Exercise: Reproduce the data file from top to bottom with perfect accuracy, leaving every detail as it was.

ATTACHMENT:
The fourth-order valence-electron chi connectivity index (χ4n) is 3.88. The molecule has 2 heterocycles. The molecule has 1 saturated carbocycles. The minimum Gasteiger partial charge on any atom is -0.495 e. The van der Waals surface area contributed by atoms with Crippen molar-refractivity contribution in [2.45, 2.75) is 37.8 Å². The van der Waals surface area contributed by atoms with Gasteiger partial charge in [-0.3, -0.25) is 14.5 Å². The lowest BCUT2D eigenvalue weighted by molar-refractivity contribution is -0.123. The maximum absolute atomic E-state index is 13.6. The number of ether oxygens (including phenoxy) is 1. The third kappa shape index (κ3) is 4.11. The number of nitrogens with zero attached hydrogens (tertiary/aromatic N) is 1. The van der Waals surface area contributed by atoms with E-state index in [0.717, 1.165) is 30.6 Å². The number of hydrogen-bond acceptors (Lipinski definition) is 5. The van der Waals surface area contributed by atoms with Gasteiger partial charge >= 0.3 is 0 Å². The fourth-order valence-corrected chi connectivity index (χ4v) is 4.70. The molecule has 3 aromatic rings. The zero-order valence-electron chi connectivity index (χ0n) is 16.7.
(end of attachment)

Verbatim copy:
The fourth-order valence-electron chi connectivity index (χ4n) is 3.88. The molecule has 2 heterocycles. The molecule has 1 saturated carbocycles. The minimum Gasteiger partial charge on any atom is -0.495 e. The van der Waals surface area contributed by atoms with Crippen molar-refractivity contribution in [2.45, 2.75) is 37.8 Å². The van der Waals surface area contributed by atoms with Gasteiger partial charge in [-0.3, -0.25) is 14.5 Å². The lowest BCUT2D eigenvalue weighted by molar-refractivity contribution is -0.123. The maximum absolute atomic E-state index is 13.6. The number of ether oxygens (including phenoxy) is 1. The third kappa shape index (κ3) is 4.11. The number of nitrogens with zero attached hydrogens (tertiary/aromatic N) is 1. The van der Waals surface area contributed by atoms with E-state index in [0.717, 1.165) is 30.6 Å². The number of hydrogen-bond acceptors (Lipinski definition) is 5. The van der Waals surface area contributed by atoms with Gasteiger partial charge >= 0.3 is 0 Å². The fourth-order valence-corrected chi connectivity index (χ4v) is 4.70. The molecule has 3 aromatic rings. The zero-order valence-electron chi connectivity index (χ0n) is 16.7.